Undiagnosed ADHD in Adults
A review of twelve months of medical claims from a large managed care database compared to findings from a National Survey suggests that many adult patients with psychiatric disorders such as a depressive disorder, Bipolar Disorder (BPD), or an anxiety disorder may also have undiagnosed ADHD.
The findings were presented at a major medical meeting of child and adolescent psychiatrists.
According to claims data approximately 2.5 percent of adults initially diagnosed with a depressive disorder, BPD or an anxiety disorder were also diagnosed with ADHD within the 12-month analysis period spanning January 1, 2005 through December 31, 2005.
However, recent findings from the National Comorbidity Survey (NCS) showed that among adult patients ADHD was a co-diagnosis in 32.0 percent of those with a depressive disorder, 21.2 percent of those with BPD, and 9.5 percent of those with an anxiety disorder.
When compared with these high overall levels of psychiatric comorbidity detected in the NCS, the low comorbid diagnosis rates of the medical claims analysis suggest that many adult patients with psychiatric disorders such as a depressive disorder, BPD or an anxiety disorder may also have undiagnosed ADHD.
“The large discrepancy between the known rates of ADHD comorbidity and the number of patients actually being diagnosed with comorbid ADHD clearly demonstrates that there is still a strong need for increased awareness of adult ADHD, and that physicians treating the adult population may benefit from additional training in evaluating and diagnosing this disorder,” said Lenard A. Adler, M.D., lead researcher and director of the Adult ADHD Program in the Departments of Psychiatry and Neurology at New York University (NYU) School of Medicine and author of Scattered Minds: Hope and Help for Adults with ADHD (Putnam).
There are potentially serious consequences of ADHD in adults, including lower educational and occupational achievement, challenges with relationships, anti-social thoughts and poor self-esteem. “The NCS data show us that a fairly high proportion of adults with depressive, bipolar, or anxiety disorders may also suffer from ADHD, and evaluating adult patients for the symptoms of this disorder must become standard practice in the healthcare community,” says Dr. Adler.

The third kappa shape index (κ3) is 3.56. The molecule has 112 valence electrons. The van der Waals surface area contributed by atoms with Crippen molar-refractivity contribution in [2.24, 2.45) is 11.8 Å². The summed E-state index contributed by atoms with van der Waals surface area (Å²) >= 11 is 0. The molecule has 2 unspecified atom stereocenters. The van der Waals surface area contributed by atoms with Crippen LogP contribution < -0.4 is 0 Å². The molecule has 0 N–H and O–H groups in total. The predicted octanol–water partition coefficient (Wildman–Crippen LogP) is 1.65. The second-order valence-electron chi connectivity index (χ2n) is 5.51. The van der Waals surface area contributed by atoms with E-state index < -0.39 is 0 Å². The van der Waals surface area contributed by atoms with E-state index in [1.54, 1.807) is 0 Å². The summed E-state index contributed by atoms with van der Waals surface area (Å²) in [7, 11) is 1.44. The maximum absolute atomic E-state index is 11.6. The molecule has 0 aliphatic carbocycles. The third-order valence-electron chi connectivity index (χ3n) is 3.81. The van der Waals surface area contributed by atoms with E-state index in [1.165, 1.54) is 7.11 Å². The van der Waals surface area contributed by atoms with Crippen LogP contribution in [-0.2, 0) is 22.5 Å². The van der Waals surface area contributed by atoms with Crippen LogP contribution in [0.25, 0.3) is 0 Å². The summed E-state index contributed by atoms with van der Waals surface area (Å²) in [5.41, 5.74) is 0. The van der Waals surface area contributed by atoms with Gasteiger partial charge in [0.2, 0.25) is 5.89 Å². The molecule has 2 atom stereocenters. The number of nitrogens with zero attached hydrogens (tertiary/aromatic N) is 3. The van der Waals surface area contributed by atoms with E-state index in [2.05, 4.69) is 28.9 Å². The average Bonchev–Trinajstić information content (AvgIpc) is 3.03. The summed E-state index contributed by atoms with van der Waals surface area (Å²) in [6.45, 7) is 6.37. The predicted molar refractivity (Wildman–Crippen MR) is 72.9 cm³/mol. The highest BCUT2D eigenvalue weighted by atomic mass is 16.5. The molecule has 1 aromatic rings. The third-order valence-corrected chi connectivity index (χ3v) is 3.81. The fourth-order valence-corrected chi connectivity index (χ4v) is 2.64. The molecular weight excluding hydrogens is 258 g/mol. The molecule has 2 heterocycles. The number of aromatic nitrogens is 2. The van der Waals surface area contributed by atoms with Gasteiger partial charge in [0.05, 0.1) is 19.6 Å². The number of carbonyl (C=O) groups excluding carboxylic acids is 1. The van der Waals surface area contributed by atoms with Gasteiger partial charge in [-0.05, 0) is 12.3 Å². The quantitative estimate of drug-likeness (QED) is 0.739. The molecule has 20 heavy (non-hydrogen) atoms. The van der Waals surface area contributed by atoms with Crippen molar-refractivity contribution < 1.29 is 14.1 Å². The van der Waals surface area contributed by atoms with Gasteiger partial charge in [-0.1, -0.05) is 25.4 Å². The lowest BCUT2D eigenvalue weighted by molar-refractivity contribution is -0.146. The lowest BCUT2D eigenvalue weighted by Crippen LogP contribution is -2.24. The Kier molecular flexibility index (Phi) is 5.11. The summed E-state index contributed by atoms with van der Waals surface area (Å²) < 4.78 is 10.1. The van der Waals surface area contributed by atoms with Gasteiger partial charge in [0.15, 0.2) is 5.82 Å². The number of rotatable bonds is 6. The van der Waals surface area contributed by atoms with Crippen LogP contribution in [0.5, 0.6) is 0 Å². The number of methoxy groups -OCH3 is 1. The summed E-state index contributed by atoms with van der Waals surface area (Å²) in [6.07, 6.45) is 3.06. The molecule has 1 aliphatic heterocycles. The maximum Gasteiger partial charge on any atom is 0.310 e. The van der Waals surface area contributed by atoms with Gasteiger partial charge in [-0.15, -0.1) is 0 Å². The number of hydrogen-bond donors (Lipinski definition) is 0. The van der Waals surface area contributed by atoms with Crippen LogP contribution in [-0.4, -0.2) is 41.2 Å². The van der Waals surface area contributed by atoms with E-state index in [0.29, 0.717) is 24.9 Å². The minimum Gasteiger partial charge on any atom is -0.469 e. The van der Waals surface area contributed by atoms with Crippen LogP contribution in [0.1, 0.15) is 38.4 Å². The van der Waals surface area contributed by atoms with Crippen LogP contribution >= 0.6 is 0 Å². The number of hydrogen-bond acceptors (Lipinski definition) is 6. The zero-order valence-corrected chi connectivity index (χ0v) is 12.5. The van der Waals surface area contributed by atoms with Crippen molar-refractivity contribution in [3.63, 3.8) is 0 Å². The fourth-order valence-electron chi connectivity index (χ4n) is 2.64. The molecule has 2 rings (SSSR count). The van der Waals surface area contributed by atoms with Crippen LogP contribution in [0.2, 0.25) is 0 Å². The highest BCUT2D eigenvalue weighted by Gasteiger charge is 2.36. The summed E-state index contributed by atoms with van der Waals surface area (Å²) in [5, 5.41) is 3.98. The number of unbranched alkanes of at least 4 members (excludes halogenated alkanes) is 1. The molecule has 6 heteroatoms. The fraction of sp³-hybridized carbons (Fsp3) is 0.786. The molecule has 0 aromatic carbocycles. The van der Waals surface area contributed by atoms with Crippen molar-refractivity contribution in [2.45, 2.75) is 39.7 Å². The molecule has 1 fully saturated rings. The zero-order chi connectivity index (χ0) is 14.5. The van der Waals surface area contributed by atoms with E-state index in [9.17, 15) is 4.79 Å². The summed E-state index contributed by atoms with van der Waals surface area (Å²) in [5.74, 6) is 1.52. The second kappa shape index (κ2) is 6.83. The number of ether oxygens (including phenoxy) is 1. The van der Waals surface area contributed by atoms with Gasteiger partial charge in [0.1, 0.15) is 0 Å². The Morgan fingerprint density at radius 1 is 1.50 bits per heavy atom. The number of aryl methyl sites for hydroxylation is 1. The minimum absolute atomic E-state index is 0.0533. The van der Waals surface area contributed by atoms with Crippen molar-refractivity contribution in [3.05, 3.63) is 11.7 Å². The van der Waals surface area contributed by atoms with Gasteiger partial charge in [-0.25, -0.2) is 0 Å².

About the Study
Researchers conducted a retrospective analysis on data from a 12-month period spanning January 1, 2005 through December 31, 2005 using medical claims derived from a large managed care database in the United States. All claims used in the analysis were from adult patients 18 years and older and no claims with the same diagnosis in the 6 months preceding the index date were used.
Throughout the period analyzed, patients were tracked for claims citing one or more of the other targeted conditions with a total of 900,897 new diagnoses of ADHD; 12,036,905 new diagnoses of a depressive disorder; 1,148,175 new diagnoses of BPD and 6,573,576 new diagnoses of anxiety disorders. Of those patients initially diagnosed with BPD, 2.5 percent were also diagnosed with ADHD and of those patients initially diagnosed with a depressive or anxiety disorder, 1.7 percent were also diagnosed with comorbid ADHD.
Nauert PhD, R. (2006). Undiagnosed ADHD in Adults. Psych Central. Retrieved on February 13, 2016, from http://psychcentral.com/news/2006/10/30/undiagnosed-adhd-in-adults/368.html